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Strange House


Download links and information about Strange House by The Horrors. This album was released in 2007 and it belongs to Rock, Punk, Alternative genres. It contains 11 tracks with total duration of 35:25 minutes.

Artist: The Horrors
Release date: 2007
Genre: Rock, Punk, Alternative
Tracks: 11
Duration: 35:25
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No. Title Length
1. Jack the Ripper 2:59
2. Count In Fives 3:13
3. Draw Japan 3:23
4. Gloves 2:48
5. Horrors' Theme 3:28
6. Little Victories 2:39
7. She Is the New Thing 3:20
8. Sheena Is a Parasite 1:42
9. Thunderclaps 3:06
10. Gil Sleeping 4:51
11. A Train Roars 3:56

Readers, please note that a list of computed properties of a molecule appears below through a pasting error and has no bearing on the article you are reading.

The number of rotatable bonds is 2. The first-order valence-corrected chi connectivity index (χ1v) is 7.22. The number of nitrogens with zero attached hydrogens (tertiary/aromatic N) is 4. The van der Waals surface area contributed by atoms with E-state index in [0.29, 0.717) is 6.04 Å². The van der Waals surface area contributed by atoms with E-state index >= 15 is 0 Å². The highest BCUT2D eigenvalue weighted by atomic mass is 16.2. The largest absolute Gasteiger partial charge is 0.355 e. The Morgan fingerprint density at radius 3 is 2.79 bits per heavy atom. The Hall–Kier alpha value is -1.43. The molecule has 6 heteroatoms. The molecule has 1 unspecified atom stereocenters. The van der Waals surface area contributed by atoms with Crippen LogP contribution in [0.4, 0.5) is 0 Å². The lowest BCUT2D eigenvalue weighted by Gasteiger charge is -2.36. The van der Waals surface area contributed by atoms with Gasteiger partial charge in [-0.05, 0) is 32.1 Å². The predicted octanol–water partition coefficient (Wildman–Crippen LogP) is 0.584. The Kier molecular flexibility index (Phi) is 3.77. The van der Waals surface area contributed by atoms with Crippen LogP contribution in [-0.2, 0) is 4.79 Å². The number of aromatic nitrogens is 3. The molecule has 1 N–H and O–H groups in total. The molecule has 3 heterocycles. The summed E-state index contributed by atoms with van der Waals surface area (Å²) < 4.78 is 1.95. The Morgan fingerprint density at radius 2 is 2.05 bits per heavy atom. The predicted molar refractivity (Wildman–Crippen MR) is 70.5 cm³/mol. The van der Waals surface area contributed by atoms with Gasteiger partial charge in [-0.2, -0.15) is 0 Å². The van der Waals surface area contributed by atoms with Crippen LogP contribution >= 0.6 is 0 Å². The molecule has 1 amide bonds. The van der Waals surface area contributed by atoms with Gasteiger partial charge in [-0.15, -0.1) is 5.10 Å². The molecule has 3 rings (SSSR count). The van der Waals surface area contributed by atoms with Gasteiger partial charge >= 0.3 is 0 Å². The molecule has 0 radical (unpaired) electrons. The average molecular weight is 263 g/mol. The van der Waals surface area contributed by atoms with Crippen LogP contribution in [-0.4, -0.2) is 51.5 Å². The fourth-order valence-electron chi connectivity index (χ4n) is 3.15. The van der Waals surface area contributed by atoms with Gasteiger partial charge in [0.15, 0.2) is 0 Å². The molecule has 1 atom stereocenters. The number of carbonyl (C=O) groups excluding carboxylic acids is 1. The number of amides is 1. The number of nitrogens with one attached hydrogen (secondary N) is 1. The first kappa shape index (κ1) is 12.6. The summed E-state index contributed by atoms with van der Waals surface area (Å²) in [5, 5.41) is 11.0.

On their singles and EPs, the Horrors proved they'd done their post-punk and freakbeat homework. With their debut album, Strange House, they push their sound forward, distill it to its rawest essence, and give it a few funhouse mirror twists and turns for good measure. Almost half of the songs on the album already appeared on previous Horrors releases, but the ever-so-slightly cleaner production here gives more definition to their black-on-black sound. The band kicks off Strange House by revisiting their cover of Screaming Lord Sutch's "Jack the Ripper," which begins at a zombie-slow pace, then suddenly speeds up halfway through, transforming into a hurtling roller coaster of a song that makes a great introduction to Strange House's mix of campy humor, energy, and menace. With its dive-bombing noise barely held together by Faris Badwan's shouting and the faintest hint of a melody, "Sheena Is a Parasite" is still the Horrors' best and most radical song, although several other tracks here rival its black-hearted thrills. Once again, Spider Webb's vicious keyboards are the band's not-so-secret weapon, especially on the fantastic, strutting "She Is the New Thing," which blurs the line between girls and trends, flings and boredom, with macabre flair. On Strange House's wildest tracks, the Horrors channel their idol Joe Meek's love of wild sounds. "Thunderclaps" grafts galloping rhythms, twangy guitars, and chanted backing vocals together, Frankenstein-style, while "Little Victories" brandishes noisy onslaughts and turns them off just as quickly. The very end of the album gets even weirder and more deconstructed: "Gil Sleeping"'s woozy organs and jazzy drumming and "A Train Roars"' ominous, loping rhythms show that the Horrors are committed to pushing the boundaries of their sound, even if these experiments aren't quite as immediate as their more song-based work. The Horrors are unabashedly arty and stylish, but they're a great example of the kind of art-school band that lurks in the shadows of British rock (and of which there have been too few in the 2000s). If you like what the Horrors do, then Strange House is an album that can never be loud enough. [The version of Strange House released by Stolen Transmission features the song "Horrors' Theme" as well as the videos for "Gloves" and "Count in Fives."]